I have often observed, to myself, that the Canary Islands are relatively poor in bulbs. I may be wrong and I only ever go in January but, apart from a couple of scillas, asphodelus, pancratium and dipcadi, I have never seen any bulbs of interest. So it was with great delight, while looking in leaf litter at the edge of Pinus canariensis near Montana de los Monjas to the southwest of the centre of Gran Canaria at an altitude of about 1000m, that I saw some purple specks in the pine needles and grass.
Somehow I immediately knew it was a romulea, a genus that I associate with South Africa more than anywhere else. But, although that may be the centre of the genus, it spreads into Africa north to Europe and, on checking, it is found in the Canaries. Romuleas can have large and bright flowers with intricate markings but the European species are a bit less spectacular. Romulea bulbocodium is a Mediterranean species that breaks the rule because it has some of the largest flowers of all, even though they are rather simple with pink petals and a yellow centre.
But the species I found was hardly spectacular, with flowers only about 1cm across, but their bright colour did make them look like little gems.
The ground was fairly bare with a few annuals in the dappled shade, mostly in areas facing south.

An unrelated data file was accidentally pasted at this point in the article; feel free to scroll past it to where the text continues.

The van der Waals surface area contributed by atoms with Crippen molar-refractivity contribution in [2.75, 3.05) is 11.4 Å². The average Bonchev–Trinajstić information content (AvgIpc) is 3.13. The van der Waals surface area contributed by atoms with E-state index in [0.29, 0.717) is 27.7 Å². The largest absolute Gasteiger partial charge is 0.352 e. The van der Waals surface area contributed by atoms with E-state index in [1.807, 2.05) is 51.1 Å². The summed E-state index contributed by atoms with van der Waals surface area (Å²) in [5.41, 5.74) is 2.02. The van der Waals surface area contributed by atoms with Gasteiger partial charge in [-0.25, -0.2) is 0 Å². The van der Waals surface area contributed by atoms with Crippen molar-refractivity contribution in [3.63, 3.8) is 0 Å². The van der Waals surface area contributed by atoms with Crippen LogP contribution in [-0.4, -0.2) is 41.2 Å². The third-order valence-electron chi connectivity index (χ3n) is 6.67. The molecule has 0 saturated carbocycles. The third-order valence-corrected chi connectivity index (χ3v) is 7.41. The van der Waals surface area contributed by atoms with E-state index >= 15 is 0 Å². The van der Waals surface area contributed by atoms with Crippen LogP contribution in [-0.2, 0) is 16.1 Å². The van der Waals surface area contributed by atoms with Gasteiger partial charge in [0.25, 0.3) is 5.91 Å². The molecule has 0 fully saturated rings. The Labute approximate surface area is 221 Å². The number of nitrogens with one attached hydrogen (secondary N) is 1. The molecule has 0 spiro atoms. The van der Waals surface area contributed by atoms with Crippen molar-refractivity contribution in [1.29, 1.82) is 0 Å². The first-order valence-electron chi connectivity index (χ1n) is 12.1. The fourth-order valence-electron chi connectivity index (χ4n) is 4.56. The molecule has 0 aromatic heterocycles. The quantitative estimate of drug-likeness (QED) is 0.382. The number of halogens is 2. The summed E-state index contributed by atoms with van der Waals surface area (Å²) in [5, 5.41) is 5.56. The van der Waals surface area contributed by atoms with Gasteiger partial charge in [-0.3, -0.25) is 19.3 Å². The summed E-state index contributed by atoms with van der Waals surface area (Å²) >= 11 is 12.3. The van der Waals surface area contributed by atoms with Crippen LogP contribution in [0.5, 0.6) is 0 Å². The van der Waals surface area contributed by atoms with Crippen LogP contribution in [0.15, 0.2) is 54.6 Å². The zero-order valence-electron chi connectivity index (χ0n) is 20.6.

Romuleas are related to crocus and look very similar but the big difference is that crocus flowers are stemless, growing directly from the corm. Though the flowers are held above the ground on a long perianth tube, there is no green stem (scape). The leaves are also different and romuleas do not have the white grove in the centre of their leaves. Romuleas hold their flowers on a green scape of various lengths and in Romulea columnae this can be up to 20cm high. The species is found throughout Europe (including the UK where it is found in south Devon and the Channel Isles) but, as far as I can ascertain, in the Canaries it is represented by Romulea columnae ssp. grandiscapa which is distinct by the flower colour I think and all the plants I saw were a bright lavender or lilac rather than the paler shades more typical of the species.
While it is not a plant to set the world alight, I was glad to see it and, if available, might make an interesting plant for outside in Britain and Ireland in a sunny, well drained spot.